Public Presentation for Regional Conveyance System Set
Last updated 5/6/2021 at 9:38am
On May 6, 2021 at 4:30 p.m. the Borrego Springs Community Sponsor Group will host a public presentation on the San Diego County Water Authority’s (CWA) proposed Regional Conveyance System. (RCS). The meeting will be held via Zoom. Community members who wish to attend this meeting should email Sponsor Group Chair Rebecca Falk at email@example.com and request to be included on the Sponsor Group Agenda Email List.
If you would like to speak at this meeting, you must email Vice-Chair Bonnie Petrach at firstname.lastname@example.org to be placed on the list of speakers. Representatives from the CWA will present their plan to bring one of the largest public works projects in the history of San Diego County through the Anza-Borrego Desert State Park and the community of Borrego Springs.
Currently the CWA pays the Metropolitan Water District of Southern California (MWD) for the use of MWD pipes to transport CWA’s allocation of Colorado River water to San Diego. The proposed RCS would provide the CWA with a second route for transporting its Colorado River water to San Diego; however, CWA would own this proposed second route known as the RCS.
The CWA estimates it would take 10 years to plan the RCS, meet regulatory requirements, and acquire the land. They estimate it would take an additional 15 years to build.
The main components of the proposed RCS include:
1) a trench 38 miles long, 35 feet wide, and 20 feet deep beginning near the Salton Sea and running through the Park and into Borrego Springs, 2) a tunnel 47 miles long and 14 feet in diameter running from one of our canyons – Palm, Tubb, Glorietta – to a CWA facility near Escondido, 3) a 10 acre pumping station near the entrance to the tunnel that would house four 12,500 horsepower pumps, and 4) 230 kV powerlines running through the Park and community to power the pumps.
Proponents of the project within the CWA have intermittently suggested Borrego could benefit from the RCS, as the RCS could be sized to bring 20,000 acre-feet of Colorado River water to Borrego. However, at public meetings attended by members of the Imperial Irrigation District who zealously guard their remaining water, these same CWA representatives have pledged the RCS would be built only large enough to transport CWA’s 280,000 acre-feet allotment of Colorado River water.
Despite the shifting positions of CWA on a number of issues such as the preferred route for the RCS and CWA’s desire to store water in the Borrego Basin, they have been clear on one point: if Borrego were to get water via the RCS, it would not be for free. Borrego would have to buy it from a willing third party to the tune of potentially millions of dollars per year. Colorado River water doesn’t come cheap with MWD, CWA, and many others having competed for decades for such rights.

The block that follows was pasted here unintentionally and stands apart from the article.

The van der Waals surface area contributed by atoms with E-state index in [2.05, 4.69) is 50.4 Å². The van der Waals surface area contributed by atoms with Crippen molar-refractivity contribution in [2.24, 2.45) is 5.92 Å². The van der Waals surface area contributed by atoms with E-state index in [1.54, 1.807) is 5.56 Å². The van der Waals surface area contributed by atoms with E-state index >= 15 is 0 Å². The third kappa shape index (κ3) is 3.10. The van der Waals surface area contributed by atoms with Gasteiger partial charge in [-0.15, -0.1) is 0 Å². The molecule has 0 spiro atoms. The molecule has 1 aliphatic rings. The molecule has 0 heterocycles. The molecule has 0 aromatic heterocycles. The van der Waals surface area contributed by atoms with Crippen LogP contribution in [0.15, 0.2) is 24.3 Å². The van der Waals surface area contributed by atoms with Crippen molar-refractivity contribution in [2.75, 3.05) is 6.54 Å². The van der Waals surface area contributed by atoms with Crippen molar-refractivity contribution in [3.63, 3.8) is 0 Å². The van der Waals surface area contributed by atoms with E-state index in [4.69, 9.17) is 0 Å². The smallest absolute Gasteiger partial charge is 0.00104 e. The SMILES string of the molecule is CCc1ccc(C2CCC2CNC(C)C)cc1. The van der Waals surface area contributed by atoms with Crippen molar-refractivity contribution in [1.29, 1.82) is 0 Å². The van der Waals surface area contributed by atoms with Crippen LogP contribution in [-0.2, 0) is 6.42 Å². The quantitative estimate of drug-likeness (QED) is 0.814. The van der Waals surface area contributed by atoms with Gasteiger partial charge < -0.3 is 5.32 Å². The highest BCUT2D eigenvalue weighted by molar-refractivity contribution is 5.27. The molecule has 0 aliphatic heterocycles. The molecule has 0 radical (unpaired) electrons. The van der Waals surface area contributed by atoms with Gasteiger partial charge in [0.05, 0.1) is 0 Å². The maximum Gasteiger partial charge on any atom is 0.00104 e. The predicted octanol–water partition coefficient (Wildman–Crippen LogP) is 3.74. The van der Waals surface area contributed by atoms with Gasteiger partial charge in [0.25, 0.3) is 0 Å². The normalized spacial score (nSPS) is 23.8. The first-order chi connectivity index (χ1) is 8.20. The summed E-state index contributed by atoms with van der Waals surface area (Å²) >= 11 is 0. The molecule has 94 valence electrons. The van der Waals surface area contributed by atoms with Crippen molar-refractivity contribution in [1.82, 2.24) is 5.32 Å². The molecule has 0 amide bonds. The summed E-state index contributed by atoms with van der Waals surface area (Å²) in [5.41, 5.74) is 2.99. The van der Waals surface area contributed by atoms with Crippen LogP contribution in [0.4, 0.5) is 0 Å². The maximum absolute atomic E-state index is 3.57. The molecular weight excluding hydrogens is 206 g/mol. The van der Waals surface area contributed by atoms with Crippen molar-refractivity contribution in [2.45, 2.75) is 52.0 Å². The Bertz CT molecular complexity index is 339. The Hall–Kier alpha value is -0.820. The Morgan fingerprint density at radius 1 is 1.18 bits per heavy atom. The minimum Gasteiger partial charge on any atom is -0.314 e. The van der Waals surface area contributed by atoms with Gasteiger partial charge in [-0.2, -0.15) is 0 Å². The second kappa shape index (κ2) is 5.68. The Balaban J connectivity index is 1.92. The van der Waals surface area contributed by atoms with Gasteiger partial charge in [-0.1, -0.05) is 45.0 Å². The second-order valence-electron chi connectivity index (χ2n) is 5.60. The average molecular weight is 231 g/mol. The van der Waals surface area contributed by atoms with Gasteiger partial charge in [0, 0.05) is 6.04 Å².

Additionally, water from near the end of the Colorado River is not potable without extensive (and expensive) treatment due to salinity and agricultural runoff. The treatment required to bring the water to potable standards would increase the cost of Colorado River water beyond just the acquisition price.
As previously described in these pages (“Opposition Grows to RCS,” The Borrego Sun, April 15, 2021), there is growing opposition to the proposed RCS. The City of San Diego has raised the issue of the estimated $5 billion cost to rate payors. The majority of the Member Agencies that compose the CWA have concluded the RCS would be more expensive than simply negotiating a new contract with MWD for the continued use of MWD pipes. Environmentalists on both sides of the Peninsular Mountain Range have raised the alarm about the devastation this industrial project would have on the back country, the desert, wilderness habitat, and San Diego’s greenhouse gas emissions.
The Tubb Canyon Desert Conservancy (TCDC) views the proposed RCS as an existential threat to the future of the Park and the community.
The CWA’s proposal describes an industrial infrastructure and construction process that would irreparably damage the integrity of the Park, would forever degrade the character of the Borrego Springs, and would cripple Borrego’s growing ecotourism economy. TCDC has enumerated its objections to this project in public comment letters and in public comments to the CWA Board.
TCDC urges all members of the community who have an interest or concern regarding the RCS to attend this important public meeting. This is the time to make your voice heard!